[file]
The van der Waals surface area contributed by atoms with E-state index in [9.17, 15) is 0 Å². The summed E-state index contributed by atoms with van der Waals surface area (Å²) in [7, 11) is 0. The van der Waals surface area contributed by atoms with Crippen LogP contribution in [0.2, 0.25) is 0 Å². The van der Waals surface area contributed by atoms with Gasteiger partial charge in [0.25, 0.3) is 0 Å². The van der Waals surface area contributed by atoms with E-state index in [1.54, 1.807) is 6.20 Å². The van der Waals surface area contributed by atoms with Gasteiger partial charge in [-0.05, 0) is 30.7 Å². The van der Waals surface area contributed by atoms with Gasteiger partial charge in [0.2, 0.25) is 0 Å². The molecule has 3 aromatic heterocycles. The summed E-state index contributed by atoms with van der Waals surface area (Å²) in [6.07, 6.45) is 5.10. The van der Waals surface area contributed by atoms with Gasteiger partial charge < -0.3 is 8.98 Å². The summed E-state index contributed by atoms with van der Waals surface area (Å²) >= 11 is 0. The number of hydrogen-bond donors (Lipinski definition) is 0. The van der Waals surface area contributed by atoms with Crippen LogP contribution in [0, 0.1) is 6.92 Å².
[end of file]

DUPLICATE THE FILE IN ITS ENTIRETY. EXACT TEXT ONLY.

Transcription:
The van der Waals surface area contributed by atoms with E-state index in [9.17, 15) is 0 Å². The summed E-state index contributed by atoms with van der Waals surface area (Å²) in [7, 11) is 0. The van der Waals surface area contributed by atoms with Crippen LogP contribution in [0.2, 0.25) is 0 Å². The van der Waals surface area contributed by atoms with Gasteiger partial charge in [0.25, 0.3) is 0 Å². The van der Waals surface area contributed by atoms with E-state index in [1.54, 1.807) is 6.20 Å². The van der Waals surface area contributed by atoms with Gasteiger partial charge in [-0.05, 0) is 30.7 Å². The van der Waals surface area contributed by atoms with Gasteiger partial charge in [0.2, 0.25) is 0 Å². The molecule has 3 aromatic heterocycles. The summed E-state index contributed by atoms with van der Waals surface area (Å²) in [6.07, 6.45) is 5.10. The van der Waals surface area contributed by atoms with Gasteiger partial charge < -0.3 is 8.98 Å². The summed E-state index contributed by atoms with van der Waals surface area (Å²) >= 11 is 0. The number of hydrogen-bond donors (Lipinski definition) is 0. The van der Waals surface area contributed by atoms with Crippen LogP contribution in [0, 0.1) is 6.92 Å².